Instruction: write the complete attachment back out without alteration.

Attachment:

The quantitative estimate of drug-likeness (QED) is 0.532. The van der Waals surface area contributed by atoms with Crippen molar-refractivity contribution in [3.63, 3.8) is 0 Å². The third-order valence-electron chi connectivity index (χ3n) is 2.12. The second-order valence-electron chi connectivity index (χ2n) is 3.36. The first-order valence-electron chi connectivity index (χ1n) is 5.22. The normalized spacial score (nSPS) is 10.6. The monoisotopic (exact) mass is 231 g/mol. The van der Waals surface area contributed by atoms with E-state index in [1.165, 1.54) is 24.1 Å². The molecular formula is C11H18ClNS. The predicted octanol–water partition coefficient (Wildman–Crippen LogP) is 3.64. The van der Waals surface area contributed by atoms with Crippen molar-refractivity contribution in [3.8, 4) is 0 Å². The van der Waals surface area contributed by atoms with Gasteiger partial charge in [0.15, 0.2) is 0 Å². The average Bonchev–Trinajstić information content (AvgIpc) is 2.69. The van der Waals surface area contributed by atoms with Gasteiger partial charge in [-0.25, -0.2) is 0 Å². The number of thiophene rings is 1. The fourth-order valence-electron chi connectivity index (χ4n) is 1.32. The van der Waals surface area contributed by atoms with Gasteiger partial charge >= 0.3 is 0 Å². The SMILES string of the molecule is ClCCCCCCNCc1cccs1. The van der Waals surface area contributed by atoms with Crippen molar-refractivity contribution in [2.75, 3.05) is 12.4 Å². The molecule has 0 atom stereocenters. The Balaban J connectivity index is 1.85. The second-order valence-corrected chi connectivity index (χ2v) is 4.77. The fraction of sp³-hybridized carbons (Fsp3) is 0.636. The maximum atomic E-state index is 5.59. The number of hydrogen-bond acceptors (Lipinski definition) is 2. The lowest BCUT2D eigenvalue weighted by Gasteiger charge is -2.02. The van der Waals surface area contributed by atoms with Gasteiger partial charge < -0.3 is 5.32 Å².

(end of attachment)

The quantitative estimate of drug-likeness (QED) is 0.532. The van der Waals surface area contributed by atoms with Crippen molar-refractivity contribution in [3.63, 3.8) is 0 Å². The third-order valence-electron chi connectivity index (χ3n) is 2.12. The second-order valence-electron chi connectivity index (χ2n) is 3.36. The first-order valence-electron chi connectivity index (χ1n) is 5.22. The normalized spacial score (nSPS) is 10.6. The monoisotopic (exact) mass is 231 g/mol. The van der Waals surface area contributed by atoms with E-state index in [1.165, 1.54) is 24.1 Å². The molecular formula is C11H18ClNS. The predicted octanol–water partition coefficient (Wildman–Crippen LogP) is 3.64. The van der Waals surface area contributed by atoms with Crippen molar-refractivity contribution in [3.8, 4) is 0 Å². The van der Waals surface area contributed by atoms with Gasteiger partial charge in [0.15, 0.2) is 0 Å². The average Bonchev–Trinajstić information content (AvgIpc) is 2.69. The van der Waals surface area contributed by atoms with Gasteiger partial charge in [-0.25, -0.2) is 0 Å². The number of thiophene rings is 1. The fourth-order valence-electron chi connectivity index (χ4n) is 1.32. The van der Waals surface area contributed by atoms with Gasteiger partial charge >= 0.3 is 0 Å². The SMILES string of the molecule is ClCCCCCCNCc1cccs1. The van der Waals surface area contributed by atoms with Crippen molar-refractivity contribution in [2.75, 3.05) is 12.4 Å². The molecule has 0 atom stereocenters. The Balaban J connectivity index is 1.85. The second-order valence-corrected chi connectivity index (χ2v) is 4.77. The fraction of sp³-hybridized carbons (Fsp3) is 0.636. The maximum atomic E-state index is 5.59. The number of hydrogen-bond acceptors (Lipinski definition) is 2. The lowest BCUT2D eigenvalue weighted by Gasteiger charge is -2.02. The van der Waals surface area contributed by atoms with Gasteiger partial charge < -0.3 is 5.32 Å².